Hits of 2022
Published 11:28 am Monday, August 1, 2022
We’re more than halfway through the year now, and I’ve read a lot of amazing books so far! Here are a few of my favorites that were published in 2022. Check them out at Polk County Public Libraries, or look for them on our Hoopla and Libby apps.
SCI-FI: Upgrade by Blake Crouch
At first, Logan isn’t sure if anything’s different. He just feels a little sharper. Better able to concentrate. Better at multitasking. Reading a bit faster, memorizing better, needing less sleep. The truth is, Logan’s genome has been hacked. And there’s a reason he’s been targeted for this upgrade. A reason that goes back decades to the darkest part of his past, and a horrific family legacy. Worse still, what’s happening to him is just the first step in a much larger plan, one that will inflict the same changes on humanity at large—at a terrifying cost. Because of his new abilities, Logan’s the one person in the world capable of stopping what’s been set in motion. But to have a chance at winning this war, he’ll have to become something other than himself.
ROM COM: The Bodyguard by Katherine Center
Hannah is an Executive Protection Agent (aka “bodyguard”) who just got hired to protect superstar actor Jack Stapleton from a stalker. A few years back, in the wake of a family tragedy, Jack dropped from the public eye and went off the grid. But when Jack’s mom gets sick, he comes home to the family’s Texas ranch to help out. Only one catch: He doesn’t want his family to know about his stalker. Or the bodyguard thing. And so Hannah—against her will and her better judgment—finds herself pretending to be Jack’s girlfriend as a cover.
NON-FICTION: Cabin Fever by Jonathan Franklin and Michael Smith
The true story of the Holland America cruise ship Zaandam, which set sail with a deadly and little-understood stowaway—COVID-19—days before the world shut down in March 2020. This riveting narrative thriller takes readers behind the scenes with passengers and crew who were caught unprepared for the deadly ordeal that lay ahead.
HORROR/THRILLER: The Island by Adrian McKinty
After moving from a small country town to Seattle, Heather marries Tom, a widowed doctor with a young son and teenage daughter. A working vacation overseas seems like the perfect way to bring the new family together, but once they’re deep in the Australian outback, the jet-lagged and exhausted kids are so over their new mom. When they discover remote Dutch Island, off-limits to outside visitors, the family talks their way onto the ferry, taking a chance on an adventure. But as soon as they set foot on the island, which is run by a tightly knit clan of locals, everything feels wrong. Then a shocking accident propels the Baxters from an unsettling situation into an absolute nightmare.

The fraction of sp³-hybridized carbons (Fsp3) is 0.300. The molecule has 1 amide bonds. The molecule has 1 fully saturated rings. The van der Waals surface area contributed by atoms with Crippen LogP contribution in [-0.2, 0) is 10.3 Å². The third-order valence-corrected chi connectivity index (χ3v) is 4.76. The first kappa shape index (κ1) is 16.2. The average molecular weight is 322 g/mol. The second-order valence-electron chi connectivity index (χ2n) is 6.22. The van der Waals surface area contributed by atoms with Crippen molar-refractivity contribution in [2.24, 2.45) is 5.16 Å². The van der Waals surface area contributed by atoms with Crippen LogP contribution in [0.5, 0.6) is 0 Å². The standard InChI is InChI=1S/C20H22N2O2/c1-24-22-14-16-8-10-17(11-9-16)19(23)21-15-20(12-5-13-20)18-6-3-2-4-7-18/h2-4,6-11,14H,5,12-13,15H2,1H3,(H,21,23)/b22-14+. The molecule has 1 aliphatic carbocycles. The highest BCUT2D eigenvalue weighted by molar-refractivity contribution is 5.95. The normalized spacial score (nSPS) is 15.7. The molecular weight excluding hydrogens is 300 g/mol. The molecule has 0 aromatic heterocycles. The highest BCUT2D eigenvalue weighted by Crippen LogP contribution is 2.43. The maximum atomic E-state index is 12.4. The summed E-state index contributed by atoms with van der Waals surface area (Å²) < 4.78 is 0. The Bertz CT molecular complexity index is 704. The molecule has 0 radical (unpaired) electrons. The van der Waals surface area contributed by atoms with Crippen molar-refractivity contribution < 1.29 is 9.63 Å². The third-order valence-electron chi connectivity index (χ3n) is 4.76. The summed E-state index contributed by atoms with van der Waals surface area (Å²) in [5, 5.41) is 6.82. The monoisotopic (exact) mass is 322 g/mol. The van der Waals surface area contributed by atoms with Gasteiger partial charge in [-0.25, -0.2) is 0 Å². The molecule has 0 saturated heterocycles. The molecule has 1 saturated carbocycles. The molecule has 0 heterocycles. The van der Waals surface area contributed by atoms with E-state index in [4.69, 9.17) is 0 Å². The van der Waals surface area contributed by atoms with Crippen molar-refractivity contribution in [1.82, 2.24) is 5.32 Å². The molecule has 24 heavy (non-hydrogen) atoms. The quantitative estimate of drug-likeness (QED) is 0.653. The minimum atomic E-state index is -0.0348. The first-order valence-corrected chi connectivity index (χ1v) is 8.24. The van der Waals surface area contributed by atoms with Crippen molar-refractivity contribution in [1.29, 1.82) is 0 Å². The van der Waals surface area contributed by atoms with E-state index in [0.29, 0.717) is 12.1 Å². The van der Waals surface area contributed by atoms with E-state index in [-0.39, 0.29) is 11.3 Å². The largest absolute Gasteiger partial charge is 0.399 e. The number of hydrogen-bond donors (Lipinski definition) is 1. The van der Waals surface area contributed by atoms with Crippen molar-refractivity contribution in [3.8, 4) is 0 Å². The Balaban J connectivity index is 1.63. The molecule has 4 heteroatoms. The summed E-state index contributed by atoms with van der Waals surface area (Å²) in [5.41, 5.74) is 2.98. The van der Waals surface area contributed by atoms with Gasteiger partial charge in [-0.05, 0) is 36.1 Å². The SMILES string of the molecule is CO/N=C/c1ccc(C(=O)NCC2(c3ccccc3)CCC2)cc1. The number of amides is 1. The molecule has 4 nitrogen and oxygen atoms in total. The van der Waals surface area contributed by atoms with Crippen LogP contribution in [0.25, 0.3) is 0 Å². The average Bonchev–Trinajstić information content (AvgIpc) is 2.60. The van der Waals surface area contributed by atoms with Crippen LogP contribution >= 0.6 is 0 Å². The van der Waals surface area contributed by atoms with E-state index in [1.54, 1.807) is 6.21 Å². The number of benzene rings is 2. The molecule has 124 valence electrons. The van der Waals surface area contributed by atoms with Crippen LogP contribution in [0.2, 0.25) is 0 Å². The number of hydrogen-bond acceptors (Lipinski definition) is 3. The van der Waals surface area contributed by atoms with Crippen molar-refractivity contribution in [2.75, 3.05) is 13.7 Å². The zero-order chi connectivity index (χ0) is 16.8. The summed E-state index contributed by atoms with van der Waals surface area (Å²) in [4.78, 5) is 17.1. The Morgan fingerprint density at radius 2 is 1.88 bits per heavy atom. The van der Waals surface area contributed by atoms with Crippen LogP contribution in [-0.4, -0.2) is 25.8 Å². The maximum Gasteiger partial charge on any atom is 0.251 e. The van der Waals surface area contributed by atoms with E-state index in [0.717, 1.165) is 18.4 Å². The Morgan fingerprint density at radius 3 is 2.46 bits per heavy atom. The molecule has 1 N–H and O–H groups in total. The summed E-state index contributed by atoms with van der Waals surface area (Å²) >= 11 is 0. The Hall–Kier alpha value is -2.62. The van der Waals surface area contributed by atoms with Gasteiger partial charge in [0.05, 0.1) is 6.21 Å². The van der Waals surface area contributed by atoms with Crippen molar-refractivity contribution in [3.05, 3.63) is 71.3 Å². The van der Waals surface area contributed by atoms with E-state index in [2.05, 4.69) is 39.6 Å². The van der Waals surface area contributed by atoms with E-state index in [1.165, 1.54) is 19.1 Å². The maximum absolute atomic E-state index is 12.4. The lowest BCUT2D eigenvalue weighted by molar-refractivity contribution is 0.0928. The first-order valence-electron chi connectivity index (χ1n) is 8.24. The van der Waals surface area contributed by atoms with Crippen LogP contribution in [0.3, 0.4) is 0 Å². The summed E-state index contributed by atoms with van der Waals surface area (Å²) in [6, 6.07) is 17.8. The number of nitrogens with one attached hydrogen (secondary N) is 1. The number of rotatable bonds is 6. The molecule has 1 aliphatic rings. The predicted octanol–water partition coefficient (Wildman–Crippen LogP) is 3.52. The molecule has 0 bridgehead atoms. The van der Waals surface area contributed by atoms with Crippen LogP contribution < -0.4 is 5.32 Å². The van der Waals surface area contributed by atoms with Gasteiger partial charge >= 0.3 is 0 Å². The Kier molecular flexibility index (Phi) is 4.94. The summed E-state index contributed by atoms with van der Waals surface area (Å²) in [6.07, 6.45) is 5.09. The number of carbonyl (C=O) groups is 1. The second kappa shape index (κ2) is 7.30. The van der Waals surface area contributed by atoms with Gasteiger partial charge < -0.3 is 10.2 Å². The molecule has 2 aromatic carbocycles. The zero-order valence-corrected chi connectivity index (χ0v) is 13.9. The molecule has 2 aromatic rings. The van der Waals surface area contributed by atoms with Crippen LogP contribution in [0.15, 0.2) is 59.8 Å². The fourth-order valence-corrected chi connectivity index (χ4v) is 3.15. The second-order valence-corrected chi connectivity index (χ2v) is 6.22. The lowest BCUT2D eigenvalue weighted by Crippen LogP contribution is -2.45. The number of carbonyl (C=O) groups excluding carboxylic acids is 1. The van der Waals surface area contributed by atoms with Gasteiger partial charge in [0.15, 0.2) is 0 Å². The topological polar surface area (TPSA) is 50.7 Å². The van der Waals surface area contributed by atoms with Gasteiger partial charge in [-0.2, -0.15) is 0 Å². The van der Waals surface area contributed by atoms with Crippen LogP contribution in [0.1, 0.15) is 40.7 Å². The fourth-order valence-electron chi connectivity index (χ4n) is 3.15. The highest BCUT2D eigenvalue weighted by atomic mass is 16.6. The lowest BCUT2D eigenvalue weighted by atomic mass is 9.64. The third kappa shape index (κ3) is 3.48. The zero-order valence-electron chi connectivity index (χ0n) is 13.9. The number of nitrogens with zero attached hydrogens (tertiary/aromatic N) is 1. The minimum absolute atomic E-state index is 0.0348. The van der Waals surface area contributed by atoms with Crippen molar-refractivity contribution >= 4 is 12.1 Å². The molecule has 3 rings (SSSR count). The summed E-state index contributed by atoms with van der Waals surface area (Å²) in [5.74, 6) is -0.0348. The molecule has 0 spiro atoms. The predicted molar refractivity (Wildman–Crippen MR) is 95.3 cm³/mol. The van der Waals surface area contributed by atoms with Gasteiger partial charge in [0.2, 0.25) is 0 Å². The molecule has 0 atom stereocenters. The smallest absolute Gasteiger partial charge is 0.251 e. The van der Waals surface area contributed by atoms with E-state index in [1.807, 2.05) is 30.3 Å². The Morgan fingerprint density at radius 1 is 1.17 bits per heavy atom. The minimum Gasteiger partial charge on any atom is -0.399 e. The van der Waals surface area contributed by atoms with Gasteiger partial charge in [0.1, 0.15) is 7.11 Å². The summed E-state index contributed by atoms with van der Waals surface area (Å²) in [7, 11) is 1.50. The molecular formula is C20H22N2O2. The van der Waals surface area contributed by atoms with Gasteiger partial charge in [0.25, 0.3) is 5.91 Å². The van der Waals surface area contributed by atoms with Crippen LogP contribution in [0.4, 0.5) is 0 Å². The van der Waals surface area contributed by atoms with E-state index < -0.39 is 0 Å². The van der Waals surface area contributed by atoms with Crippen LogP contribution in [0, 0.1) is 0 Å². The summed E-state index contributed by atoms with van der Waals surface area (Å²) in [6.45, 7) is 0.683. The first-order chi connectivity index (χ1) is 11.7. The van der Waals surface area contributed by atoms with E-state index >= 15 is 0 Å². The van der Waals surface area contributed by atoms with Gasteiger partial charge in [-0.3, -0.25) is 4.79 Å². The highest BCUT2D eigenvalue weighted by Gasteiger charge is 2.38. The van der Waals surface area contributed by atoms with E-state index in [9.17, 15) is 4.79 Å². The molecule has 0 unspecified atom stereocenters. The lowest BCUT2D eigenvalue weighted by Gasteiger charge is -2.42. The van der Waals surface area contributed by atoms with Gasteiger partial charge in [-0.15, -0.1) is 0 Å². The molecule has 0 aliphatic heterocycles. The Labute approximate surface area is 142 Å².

LITERARY FICTION: Carrie Soto is Back by Taylor Jenkins Reid (expected publication: August 30th)
Carrie Soto is fierce, and her determination to win at any cost has not made her popular. But by the time she retires from tennis, she is the best player the world has ever seen. She sacrificed nearly everything to become the best, with her father, Javier, as her coach. But six years after her retirement, Carrie finds herself sitting in the stands of the 1994 US Open, watching her record be taken from her by a brutal, stunning player named Nicki Chan. At thirty-seven years old, Carrie makes the monumental decision to come out of retirement and be coached by her father for one last year in an attempt to reclaim her record.
TRUE CRIME: Trailed by Kathryn Miles
In May 1996, Julie Williams and Lollie Winans were brutally murdered while backpacking in Virginia’s Shenandoah National Park, adjacent to the world-famous Appalachian Trail. Despite an extensive joint investigation by the FBI, the Virginia police, and National Park Service experts, the case remained unsolved for years. In early 2002, and in response to mounting political pressure, then-Attorney General John Ashcroft announced that he would be seeking the death penalty for Darrell David Rice—already in prison for assaulting another woman—in the first capital case tried under new, post-9/11 federal hate crime legislation. But two years later, the Department of Justice quietly suspended its case against Rice, and the investigation has since grown cold. Did prosecutors have the right person? Journalist Kathryn Miles dives deeper into the case and discovers evidence of cover-ups, incompetence, and crime-scene sloppiness that seemed part of a larger problem in America’s pursuit of justice in national parks.
Jen Pace Dickenson is the Youth Services Librarian for Polk County Public Libraries. For information about the library’s resources, programs, and other services, visit polklibrary.org or call (828) 894-8721.